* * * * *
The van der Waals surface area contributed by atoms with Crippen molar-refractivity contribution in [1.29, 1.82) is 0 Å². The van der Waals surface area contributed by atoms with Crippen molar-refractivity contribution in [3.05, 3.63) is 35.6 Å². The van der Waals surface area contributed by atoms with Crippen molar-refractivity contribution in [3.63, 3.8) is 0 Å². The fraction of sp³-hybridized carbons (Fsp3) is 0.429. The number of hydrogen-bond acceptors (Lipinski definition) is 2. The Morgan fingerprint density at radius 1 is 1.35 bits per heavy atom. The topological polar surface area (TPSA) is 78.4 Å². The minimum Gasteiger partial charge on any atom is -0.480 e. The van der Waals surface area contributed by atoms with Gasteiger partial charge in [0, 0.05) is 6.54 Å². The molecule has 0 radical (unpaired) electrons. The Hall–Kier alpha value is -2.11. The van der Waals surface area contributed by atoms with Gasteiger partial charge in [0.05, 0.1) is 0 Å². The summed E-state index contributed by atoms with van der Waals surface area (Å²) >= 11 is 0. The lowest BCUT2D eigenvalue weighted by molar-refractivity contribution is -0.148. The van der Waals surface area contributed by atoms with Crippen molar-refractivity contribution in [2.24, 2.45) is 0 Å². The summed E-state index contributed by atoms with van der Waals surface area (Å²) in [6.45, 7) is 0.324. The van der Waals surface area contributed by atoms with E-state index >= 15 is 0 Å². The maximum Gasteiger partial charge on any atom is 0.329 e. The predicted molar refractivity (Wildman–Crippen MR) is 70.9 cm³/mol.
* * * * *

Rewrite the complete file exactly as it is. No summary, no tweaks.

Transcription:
The van der Waals surface area contributed by atoms with Crippen molar-refractivity contribution in [1.29, 1.82) is 0 Å². The van der Waals surface area contributed by atoms with Crippen molar-refractivity contribution in [3.05, 3.63) is 35.6 Å². The van der Waals surface area contributed by atoms with Crippen molar-refractivity contribution in [3.63, 3.8) is 0 Å². The fraction of sp³-hybridized carbons (Fsp3) is 0.429. The number of hydrogen-bond acceptors (Lipinski definition) is 2. The Morgan fingerprint density at radius 1 is 1.35 bits per heavy atom. The topological polar surface area (TPSA) is 78.4 Å². The minimum Gasteiger partial charge on any atom is -0.480 e. The van der Waals surface area contributed by atoms with Gasteiger partial charge in [0, 0.05) is 6.54 Å². The molecule has 0 radical (unpaired) electrons. The Hall–Kier alpha value is -2.11. The van der Waals surface area contributed by atoms with Gasteiger partial charge in [0.05, 0.1) is 0 Å². The summed E-state index contributed by atoms with van der Waals surface area (Å²) >= 11 is 0. The lowest BCUT2D eigenvalue weighted by molar-refractivity contribution is -0.148. The van der Waals surface area contributed by atoms with Crippen molar-refractivity contribution in [2.24, 2.45) is 0 Å². The summed E-state index contributed by atoms with van der Waals surface area (Å²) in [6.45, 7) is 0.324. The van der Waals surface area contributed by atoms with E-state index >= 15 is 0 Å². The maximum Gasteiger partial charge on any atom is 0.329 e. The predicted molar refractivity (Wildman–Crippen MR) is 70.9 cm³/mol.